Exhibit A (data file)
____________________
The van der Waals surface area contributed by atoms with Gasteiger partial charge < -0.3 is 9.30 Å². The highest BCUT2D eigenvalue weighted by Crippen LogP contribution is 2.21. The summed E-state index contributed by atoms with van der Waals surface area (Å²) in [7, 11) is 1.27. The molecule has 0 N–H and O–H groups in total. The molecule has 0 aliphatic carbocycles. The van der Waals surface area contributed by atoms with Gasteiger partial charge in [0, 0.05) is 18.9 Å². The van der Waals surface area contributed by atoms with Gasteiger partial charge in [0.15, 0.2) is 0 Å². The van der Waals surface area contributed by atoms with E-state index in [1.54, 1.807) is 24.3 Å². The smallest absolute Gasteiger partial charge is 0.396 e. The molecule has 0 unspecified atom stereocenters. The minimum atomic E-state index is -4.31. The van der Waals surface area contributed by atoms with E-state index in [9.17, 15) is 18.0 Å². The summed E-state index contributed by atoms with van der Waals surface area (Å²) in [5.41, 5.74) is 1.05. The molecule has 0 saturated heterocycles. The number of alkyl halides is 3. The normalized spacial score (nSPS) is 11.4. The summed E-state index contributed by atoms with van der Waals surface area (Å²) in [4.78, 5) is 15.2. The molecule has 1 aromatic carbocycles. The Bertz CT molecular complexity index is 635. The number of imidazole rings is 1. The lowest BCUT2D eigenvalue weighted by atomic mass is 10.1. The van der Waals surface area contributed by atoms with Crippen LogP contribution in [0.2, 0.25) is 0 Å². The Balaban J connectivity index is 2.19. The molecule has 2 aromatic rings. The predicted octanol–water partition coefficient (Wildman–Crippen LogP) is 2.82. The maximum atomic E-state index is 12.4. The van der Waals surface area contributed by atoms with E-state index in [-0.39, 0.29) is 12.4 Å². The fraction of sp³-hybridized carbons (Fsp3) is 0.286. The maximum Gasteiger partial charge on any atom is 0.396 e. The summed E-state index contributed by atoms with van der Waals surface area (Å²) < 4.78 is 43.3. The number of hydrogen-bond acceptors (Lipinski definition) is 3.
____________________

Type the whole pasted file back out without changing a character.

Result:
The van der Waals surface area contributed by atoms with Gasteiger partial charge < -0.3 is 9.30 Å². The highest BCUT2D eigenvalue weighted by Crippen LogP contribution is 2.21. The summed E-state index contributed by atoms with van der Waals surface area (Å²) in [7, 11) is 1.27. The molecule has 0 N–H and O–H groups in total. The molecule has 0 aliphatic carbocycles. The van der Waals surface area contributed by atoms with Gasteiger partial charge in [0, 0.05) is 18.9 Å². The van der Waals surface area contributed by atoms with Gasteiger partial charge in [0.15, 0.2) is 0 Å². The van der Waals surface area contributed by atoms with E-state index in [1.54, 1.807) is 24.3 Å². The smallest absolute Gasteiger partial charge is 0.396 e. The molecule has 0 unspecified atom stereocenters. The minimum atomic E-state index is -4.31. The van der Waals surface area contributed by atoms with E-state index in [9.17, 15) is 18.0 Å². The summed E-state index contributed by atoms with van der Waals surface area (Å²) in [5.41, 5.74) is 1.05. The molecule has 0 saturated heterocycles. The number of alkyl halides is 3. The normalized spacial score (nSPS) is 11.4. The summed E-state index contributed by atoms with van der Waals surface area (Å²) in [4.78, 5) is 15.2. The molecule has 1 aromatic carbocycles. The Bertz CT molecular complexity index is 635. The number of imidazole rings is 1. The lowest BCUT2D eigenvalue weighted by atomic mass is 10.1. The van der Waals surface area contributed by atoms with Crippen LogP contribution in [0.2, 0.25) is 0 Å². The Balaban J connectivity index is 2.19. The molecule has 2 aromatic rings. The predicted octanol–water partition coefficient (Wildman–Crippen LogP) is 2.82. The maximum atomic E-state index is 12.4. The van der Waals surface area contributed by atoms with E-state index in [-0.39, 0.29) is 12.4 Å². The fraction of sp³-hybridized carbons (Fsp3) is 0.286. The maximum Gasteiger partial charge on any atom is 0.396 e. The summed E-state index contributed by atoms with van der Waals surface area (Å²) < 4.78 is 43.3. The number of hydrogen-bond acceptors (Lipinski definition) is 3.